A discourse-theoretic perspective on the bioethical-legal framework of genetic counseling
The reflexive nature of reason and the unique relationship reason shares with autonomy in Kant's philosophy is the theoretical basis of this dissertation. The principle of respect for autonomy undergirds the two main legal and ethical tenets of genetic counseling, an emerging profession trying to accommodate the sweeping changes that have occurred in clinical genetics, clinical ethics, and case law applicable to medicine. These two tenets of the counseling profession, informed consent and nondirectiveness, both share a principlist interpretation of autonomy that I argue is flawed due to its connection to: instrumental forms of reasoning, empirical theories of action supporting rational choice, and a liberal paradigm of law. I offer an alternative bioethical-legal framework that is based in the Kantian tradition in law and ethics through the complex theories of Jurgen Habermas. Following Habermas's reconstruction of the mutually constituting notions of private and public autonomy, I will argue for a richer conceptualization of autonomy that can have significant implications for the legal and bioethical concepts supporting the profession of genetic counseling, and which can ultimately change counseling practice.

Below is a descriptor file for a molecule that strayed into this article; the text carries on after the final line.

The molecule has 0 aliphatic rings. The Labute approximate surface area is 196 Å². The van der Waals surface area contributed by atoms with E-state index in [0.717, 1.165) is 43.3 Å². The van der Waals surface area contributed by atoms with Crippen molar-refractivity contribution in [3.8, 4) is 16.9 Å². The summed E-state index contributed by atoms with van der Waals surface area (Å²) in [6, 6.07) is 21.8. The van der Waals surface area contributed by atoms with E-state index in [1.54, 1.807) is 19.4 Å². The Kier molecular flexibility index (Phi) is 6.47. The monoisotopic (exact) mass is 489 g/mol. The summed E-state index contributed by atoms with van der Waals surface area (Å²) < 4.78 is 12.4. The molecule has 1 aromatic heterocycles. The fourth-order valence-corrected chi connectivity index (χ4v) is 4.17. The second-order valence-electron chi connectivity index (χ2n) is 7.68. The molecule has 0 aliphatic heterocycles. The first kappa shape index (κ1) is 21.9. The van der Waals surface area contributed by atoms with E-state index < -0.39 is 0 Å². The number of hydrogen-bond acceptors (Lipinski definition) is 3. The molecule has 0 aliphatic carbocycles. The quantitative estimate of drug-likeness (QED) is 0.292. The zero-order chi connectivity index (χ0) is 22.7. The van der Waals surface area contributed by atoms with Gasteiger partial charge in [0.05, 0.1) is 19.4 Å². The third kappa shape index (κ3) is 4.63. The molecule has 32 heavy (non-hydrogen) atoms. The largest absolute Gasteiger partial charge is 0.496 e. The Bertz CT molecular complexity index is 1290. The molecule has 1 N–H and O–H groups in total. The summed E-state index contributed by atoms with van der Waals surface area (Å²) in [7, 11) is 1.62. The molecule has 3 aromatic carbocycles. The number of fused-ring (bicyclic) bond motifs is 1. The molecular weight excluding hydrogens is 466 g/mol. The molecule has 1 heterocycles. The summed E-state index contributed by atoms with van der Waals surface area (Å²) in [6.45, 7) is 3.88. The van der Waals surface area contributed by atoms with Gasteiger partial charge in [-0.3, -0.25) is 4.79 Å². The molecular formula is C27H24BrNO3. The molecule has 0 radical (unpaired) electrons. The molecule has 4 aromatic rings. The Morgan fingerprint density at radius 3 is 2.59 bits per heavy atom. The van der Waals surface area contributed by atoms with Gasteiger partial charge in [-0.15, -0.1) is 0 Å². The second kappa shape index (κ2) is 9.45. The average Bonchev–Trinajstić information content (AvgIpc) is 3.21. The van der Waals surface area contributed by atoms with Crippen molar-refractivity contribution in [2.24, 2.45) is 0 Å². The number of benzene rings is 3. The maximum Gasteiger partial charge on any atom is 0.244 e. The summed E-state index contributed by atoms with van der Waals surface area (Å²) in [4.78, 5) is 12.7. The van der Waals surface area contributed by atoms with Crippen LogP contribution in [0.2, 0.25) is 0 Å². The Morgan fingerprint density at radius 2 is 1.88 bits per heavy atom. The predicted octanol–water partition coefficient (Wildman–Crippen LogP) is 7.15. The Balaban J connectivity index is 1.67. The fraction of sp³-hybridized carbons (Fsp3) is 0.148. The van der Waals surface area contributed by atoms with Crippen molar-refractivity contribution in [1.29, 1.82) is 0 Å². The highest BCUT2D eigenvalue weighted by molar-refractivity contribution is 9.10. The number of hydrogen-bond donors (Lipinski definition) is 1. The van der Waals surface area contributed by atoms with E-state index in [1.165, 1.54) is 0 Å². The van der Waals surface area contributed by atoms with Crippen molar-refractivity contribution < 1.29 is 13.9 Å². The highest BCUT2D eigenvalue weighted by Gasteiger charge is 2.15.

McVey, Patricia Gail Bray, "A discourse-theoretic perspective on the bioethical-legal framework of genetic counseling" (1996). Texas Medical Center Dissertations (via ProQuest). AAI9736142.